Does your home insurance cover you for flooding?

POSTED: 26th February 2014
IN: Guides

The recent spate of bad weather has hit the UK hard, with some regions being devastated by storms and subsequent flood waters.

The recent spate of bad weather has hit the UK hard, with some regions being devastated by storms and subsequent flood waters.

Though the country has largely avoided the heavy snowfall that punctuated winter 2012-13, this has been replaced by rising waters and tens of millions of pounds worth of damage to property across the UK.


Any person that lives in a flood-prone area therefore needs to think about the risks involved when taking out any kind of protection for their home and belongings, partially where home insurance is concerned.

Identify risk

Some 5.5 million homes in the UK are classed as being at are at risk of flooding - it is possible to check whether your property is on this list by looking at the Environment Agency's flood maps, where the likelihood of flooding from rivers, the sea, surface water or reservoirs are all taken into account.

Similarly, the Scottish Environment Protection Agency and Rivers Agency in Northern Ireland each have online maps that show areas of land that may be at risk of flooding from rivers and the sea, so it is important to consult these before going any further.

What is covered?

Generally, the costs of drying out and restoring your home and its fixtures and fittings will be covered by standard buildings insurance, which should pay for the cost of removing debris, professional fees for lawyers, architects or surveyors, and other charges incurred from flood damage.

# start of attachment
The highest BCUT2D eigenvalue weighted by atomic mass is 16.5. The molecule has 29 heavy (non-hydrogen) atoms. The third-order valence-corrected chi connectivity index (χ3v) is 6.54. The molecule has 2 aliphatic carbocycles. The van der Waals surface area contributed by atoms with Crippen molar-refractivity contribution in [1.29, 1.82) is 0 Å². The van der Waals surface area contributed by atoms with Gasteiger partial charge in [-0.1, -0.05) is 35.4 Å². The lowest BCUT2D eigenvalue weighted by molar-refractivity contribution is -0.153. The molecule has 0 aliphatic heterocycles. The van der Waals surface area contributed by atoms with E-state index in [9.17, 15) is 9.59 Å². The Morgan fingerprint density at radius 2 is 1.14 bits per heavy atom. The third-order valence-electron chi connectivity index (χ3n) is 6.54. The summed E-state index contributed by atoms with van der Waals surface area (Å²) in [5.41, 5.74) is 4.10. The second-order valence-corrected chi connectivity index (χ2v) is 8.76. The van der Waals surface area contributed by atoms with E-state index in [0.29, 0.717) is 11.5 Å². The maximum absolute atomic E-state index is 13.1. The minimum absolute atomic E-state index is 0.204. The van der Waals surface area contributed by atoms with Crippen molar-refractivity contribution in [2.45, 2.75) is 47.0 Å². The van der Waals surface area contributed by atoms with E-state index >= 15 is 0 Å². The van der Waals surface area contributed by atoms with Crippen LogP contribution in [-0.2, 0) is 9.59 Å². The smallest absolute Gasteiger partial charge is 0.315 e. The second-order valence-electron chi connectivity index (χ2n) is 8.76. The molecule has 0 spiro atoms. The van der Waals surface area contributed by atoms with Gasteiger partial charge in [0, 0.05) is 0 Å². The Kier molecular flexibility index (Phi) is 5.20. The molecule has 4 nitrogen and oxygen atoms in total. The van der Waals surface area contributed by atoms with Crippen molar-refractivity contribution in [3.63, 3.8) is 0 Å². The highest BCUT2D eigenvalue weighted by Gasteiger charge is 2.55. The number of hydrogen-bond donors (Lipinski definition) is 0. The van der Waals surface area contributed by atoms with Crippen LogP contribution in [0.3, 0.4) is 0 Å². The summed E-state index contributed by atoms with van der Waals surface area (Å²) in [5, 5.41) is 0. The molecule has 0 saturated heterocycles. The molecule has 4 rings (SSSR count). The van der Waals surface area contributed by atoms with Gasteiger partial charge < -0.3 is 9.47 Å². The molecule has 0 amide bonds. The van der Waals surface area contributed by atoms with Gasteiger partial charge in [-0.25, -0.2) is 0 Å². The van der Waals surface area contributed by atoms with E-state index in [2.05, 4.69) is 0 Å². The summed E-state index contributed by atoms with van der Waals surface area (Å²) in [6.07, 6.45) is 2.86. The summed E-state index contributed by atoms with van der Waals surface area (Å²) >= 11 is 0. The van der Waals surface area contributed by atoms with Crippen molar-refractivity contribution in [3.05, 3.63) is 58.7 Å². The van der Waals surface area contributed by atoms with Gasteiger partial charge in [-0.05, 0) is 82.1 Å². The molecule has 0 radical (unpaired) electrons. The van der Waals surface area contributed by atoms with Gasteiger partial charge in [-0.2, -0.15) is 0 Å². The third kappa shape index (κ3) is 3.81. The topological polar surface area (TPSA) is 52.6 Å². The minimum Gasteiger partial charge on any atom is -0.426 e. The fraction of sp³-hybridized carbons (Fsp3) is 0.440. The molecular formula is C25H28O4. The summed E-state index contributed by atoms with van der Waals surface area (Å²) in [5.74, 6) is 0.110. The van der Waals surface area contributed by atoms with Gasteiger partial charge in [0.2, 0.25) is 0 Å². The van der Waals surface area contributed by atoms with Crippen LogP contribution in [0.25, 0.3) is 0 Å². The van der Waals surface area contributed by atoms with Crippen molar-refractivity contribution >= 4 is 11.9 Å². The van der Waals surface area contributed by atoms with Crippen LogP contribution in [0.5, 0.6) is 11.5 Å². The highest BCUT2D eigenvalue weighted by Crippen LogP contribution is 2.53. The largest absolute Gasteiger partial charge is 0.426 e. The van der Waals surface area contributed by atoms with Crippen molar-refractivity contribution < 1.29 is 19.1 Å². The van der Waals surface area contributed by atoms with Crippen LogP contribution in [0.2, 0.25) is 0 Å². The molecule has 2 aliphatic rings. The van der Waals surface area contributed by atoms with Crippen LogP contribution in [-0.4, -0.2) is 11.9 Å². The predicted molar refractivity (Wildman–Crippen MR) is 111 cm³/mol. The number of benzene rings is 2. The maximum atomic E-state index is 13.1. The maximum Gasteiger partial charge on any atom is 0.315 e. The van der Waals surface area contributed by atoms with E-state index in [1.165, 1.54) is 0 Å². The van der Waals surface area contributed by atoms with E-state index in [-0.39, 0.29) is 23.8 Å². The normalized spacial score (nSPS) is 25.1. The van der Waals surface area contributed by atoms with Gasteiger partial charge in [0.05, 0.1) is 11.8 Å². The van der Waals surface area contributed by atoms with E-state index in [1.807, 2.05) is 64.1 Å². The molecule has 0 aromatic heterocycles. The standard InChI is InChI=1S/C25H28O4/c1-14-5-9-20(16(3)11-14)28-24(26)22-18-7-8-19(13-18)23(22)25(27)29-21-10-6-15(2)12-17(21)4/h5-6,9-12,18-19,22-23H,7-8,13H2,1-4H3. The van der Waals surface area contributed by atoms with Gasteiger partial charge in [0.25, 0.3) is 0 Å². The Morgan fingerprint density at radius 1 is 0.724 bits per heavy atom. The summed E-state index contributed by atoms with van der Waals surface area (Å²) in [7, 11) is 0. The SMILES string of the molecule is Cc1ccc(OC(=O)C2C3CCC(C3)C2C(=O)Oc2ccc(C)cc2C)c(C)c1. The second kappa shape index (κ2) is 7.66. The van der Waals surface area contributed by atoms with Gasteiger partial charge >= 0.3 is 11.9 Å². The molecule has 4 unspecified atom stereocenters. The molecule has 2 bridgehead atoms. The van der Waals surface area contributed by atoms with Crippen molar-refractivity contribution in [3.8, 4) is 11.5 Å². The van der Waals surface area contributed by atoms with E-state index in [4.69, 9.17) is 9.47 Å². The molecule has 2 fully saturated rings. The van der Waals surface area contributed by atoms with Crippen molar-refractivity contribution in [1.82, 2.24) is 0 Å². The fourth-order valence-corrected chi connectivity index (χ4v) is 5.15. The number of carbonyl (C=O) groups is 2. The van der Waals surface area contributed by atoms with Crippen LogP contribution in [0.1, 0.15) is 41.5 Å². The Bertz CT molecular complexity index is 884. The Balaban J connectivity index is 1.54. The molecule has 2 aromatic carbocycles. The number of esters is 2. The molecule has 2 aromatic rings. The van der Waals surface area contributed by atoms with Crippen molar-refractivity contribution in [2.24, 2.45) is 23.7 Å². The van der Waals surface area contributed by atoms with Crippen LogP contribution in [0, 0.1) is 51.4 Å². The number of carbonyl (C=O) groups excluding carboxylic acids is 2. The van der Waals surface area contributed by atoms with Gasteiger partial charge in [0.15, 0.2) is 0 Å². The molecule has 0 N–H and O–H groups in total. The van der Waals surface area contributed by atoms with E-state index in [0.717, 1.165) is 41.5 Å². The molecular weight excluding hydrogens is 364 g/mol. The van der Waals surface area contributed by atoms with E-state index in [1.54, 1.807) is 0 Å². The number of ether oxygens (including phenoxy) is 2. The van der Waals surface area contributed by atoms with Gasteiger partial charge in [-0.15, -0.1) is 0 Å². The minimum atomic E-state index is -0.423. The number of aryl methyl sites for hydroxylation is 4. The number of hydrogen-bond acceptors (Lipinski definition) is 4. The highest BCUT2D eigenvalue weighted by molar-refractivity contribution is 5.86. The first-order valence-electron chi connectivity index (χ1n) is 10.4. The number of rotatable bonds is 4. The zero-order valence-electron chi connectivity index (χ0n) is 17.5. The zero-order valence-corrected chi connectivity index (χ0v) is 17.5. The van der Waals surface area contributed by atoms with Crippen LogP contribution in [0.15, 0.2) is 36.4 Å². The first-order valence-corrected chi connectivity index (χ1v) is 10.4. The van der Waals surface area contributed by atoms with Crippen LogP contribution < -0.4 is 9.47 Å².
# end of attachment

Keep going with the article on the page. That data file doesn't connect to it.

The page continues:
Where the repair or replacement of damaged furniture and other belongings is concerned, this is likely to covered by contents insurance, with most policies also covering the cost of alternative accommodation.

Despite this, you should never rest on your laurels and always read the small print before committing - it is well worth checking exactly what coverage your policy has and making sure any necessary additional clauses are added, before anything is signed.

Flood Re

As flood insurance claims can cost insurers billions, people in flood-prone areas have been hit hard with policy price rises over the years; in some cases, insurers would rather not insure the most at-risk properties at all.

This, however, would leave beleaguered homeowners stranded in more ways than one, particularly as it is practically impossible to obtain a mortgage without having some form of buildings cover in place.

As such, insurers and the government have worked to devise the Flood Re scheme, which was unveiled in the summer of last year to allow owners of flood-prone homes to be able to buy affordable insurance, with annual premiums capped and payouts for damage coming from a central pot of money.

The scheme covers 350,000 households that the Environment Agency says are at high risk of flooding and applies to all properties in council tax band A to G, with a £210 a year cap for those in bands A and B, rising to £540 a year in band G.